The domain within your query sequence starts at position 333 and ends at position 361; the E-value for the SWIM domain shown below is 3.1e-7.



PFAM accession number:PF04434
Interpro abstract (IPR007527):

Zinc finger (Znf) domains are relatively small protein motifs which contain multiple finger-like protrusions that make tandem contacts with their target molecule. Some of these domains bind zinc, but many do not; instead binding other metals such as iron, or no metal at all. For example, some family members form salt bridges to stabilise the finger-like folds. They were first identified as a DNA-binding motif in transcription factor TFIIIA from Xenopus laevis (African clawed frog), however they are now recognised to bind DNA, RNA, protein and/or lipid substrates [ (PUBMED:10529348) (PUBMED:15963892) (PUBMED:15718139) (PUBMED:17210253) (PUBMED:12665246) ]. Their binding properties depend on the amino acid sequence of the finger domains and of the linker between fingers, as well as on the higher-order structures and the number of fingers. Znf domains are often found in clusters, where fingers can have different binding specificities. There are many superfamilies of Znf motifs, varying in both sequence and structure. They display considerable versatility in binding modes, even between members of the same class (e.g. some bind DNA, others protein), suggesting that Znf motifs are stable scaffolds that have evolved specialised functions. For example, Znf-containing proteins function in gene transcription, translation, mRNA trafficking, cytoskeleton organisation, epithelial development, cell adhesion, protein folding, chromatin remodelling and zinc sensing, to name but a few [ (PUBMED:11179890) ]. Zinc-binding motifs are stable structures, and they rarely undergo conformational changes upon binding their target.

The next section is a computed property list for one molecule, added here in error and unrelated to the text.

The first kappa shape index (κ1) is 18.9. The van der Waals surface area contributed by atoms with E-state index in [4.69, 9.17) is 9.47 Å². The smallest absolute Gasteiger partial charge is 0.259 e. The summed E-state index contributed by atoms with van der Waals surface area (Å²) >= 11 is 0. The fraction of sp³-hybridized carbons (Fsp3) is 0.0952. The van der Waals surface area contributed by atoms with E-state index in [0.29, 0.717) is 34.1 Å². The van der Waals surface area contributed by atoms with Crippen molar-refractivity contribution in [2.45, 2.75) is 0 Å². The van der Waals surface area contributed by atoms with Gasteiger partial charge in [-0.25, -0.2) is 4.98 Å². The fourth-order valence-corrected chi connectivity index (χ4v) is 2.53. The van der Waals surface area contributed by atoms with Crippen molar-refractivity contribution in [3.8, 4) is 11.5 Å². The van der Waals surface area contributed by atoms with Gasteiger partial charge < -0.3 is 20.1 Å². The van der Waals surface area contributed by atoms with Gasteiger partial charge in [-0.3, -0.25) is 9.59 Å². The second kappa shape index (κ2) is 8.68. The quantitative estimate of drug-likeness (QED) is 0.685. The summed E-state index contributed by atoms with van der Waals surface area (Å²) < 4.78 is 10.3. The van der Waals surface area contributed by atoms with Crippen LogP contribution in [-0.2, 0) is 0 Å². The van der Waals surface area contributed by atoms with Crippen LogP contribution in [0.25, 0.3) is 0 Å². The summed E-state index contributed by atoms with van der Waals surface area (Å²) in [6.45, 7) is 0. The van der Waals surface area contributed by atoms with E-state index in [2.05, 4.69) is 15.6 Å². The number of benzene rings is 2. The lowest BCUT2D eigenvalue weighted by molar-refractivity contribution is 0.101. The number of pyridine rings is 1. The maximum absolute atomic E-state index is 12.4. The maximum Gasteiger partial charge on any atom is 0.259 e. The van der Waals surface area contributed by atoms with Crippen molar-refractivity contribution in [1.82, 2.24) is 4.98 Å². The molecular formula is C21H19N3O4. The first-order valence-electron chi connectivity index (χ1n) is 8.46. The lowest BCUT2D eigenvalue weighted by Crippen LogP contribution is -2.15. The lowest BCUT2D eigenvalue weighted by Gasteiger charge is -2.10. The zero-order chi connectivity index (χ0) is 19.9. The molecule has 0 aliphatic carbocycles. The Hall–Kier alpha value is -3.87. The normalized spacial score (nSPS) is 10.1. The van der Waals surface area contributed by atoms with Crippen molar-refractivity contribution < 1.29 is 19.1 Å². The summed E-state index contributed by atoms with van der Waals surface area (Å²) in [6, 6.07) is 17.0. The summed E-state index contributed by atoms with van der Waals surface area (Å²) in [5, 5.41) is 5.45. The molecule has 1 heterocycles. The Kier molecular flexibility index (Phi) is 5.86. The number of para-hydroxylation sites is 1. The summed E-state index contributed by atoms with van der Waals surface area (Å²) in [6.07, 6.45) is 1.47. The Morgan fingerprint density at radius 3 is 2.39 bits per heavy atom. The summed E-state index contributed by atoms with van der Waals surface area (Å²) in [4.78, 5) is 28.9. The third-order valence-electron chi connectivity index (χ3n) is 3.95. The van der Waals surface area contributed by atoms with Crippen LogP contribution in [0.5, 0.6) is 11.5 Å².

This entry represents the SWIM (SWI2/SNF2 and MuDR) zinc-binding domain, which is found in a variety of prokaryotic and eukaryotic proteins, such as mitogen-activated protein kinase kinase kinase 1 (or MEKK1). It is also found in the related protein MEX (MEKK1-related protein X), a testis-expressed protein that acts as an E3 ubiquitin ligase through the action of E2 ubiquitin-conjugating enzymes in the proteasome degradation pathway; the SWIM domain is critical for MEX ubiquitination [ (PUBMED:16522193) ]. SWIM domains are also found in the homologous recombination protein Sws1 [ (PUBMED:16710300) ], as well as in several hypothetical proteins.

GO function:zinc ion binding (GO:0008270)

This is a PFAM domain. For full annotation and more information, please see the PFAM entry SWIM